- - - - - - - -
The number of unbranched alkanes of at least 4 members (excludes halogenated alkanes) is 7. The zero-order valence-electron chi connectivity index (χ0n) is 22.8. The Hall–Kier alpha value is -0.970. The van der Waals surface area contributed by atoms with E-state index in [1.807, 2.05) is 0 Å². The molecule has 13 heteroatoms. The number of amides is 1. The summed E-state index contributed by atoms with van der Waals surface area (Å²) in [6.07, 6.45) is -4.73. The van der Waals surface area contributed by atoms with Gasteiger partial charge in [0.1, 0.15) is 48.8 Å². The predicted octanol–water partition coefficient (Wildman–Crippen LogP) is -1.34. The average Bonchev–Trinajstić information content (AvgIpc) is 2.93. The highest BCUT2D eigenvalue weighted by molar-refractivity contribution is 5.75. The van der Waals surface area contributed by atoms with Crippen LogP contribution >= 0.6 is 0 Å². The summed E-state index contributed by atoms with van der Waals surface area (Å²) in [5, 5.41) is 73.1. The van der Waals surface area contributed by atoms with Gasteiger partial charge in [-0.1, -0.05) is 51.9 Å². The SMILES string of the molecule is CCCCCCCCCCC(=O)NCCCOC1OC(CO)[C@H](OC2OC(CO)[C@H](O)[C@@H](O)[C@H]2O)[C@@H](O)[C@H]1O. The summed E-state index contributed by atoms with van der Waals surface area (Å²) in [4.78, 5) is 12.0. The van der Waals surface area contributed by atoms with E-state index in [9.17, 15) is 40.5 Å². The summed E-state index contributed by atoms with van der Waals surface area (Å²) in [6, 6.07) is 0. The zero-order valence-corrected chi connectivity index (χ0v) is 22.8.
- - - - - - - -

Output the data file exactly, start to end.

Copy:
The number of unbranched alkanes of at least 4 members (excludes halogenated alkanes) is 7. The zero-order valence-electron chi connectivity index (χ0n) is 22.8. The Hall–Kier alpha value is -0.970. The van der Waals surface area contributed by atoms with E-state index in [1.807, 2.05) is 0 Å². The molecule has 13 heteroatoms. The number of amides is 1. The summed E-state index contributed by atoms with van der Waals surface area (Å²) in [6.07, 6.45) is -4.73. The van der Waals surface area contributed by atoms with Gasteiger partial charge in [0.1, 0.15) is 48.8 Å². The predicted octanol–water partition coefficient (Wildman–Crippen LogP) is -1.34. The average Bonchev–Trinajstić information content (AvgIpc) is 2.93. The highest BCUT2D eigenvalue weighted by molar-refractivity contribution is 5.75. The van der Waals surface area contributed by atoms with Crippen LogP contribution >= 0.6 is 0 Å². The summed E-state index contributed by atoms with van der Waals surface area (Å²) in [5, 5.41) is 73.1. The van der Waals surface area contributed by atoms with Gasteiger partial charge in [-0.1, -0.05) is 51.9 Å². The SMILES string of the molecule is CCCCCCCCCCC(=O)NCCCOC1OC(CO)[C@H](OC2OC(CO)[C@H](O)[C@@H](O)[C@H]2O)[C@@H](O)[C@H]1O. The summed E-state index contributed by atoms with van der Waals surface area (Å²) in [4.78, 5) is 12.0. The van der Waals surface area contributed by atoms with E-state index in [9.17, 15) is 40.5 Å². The summed E-state index contributed by atoms with van der Waals surface area (Å²) in [6, 6.07) is 0. The zero-order valence-corrected chi connectivity index (χ0v) is 22.8.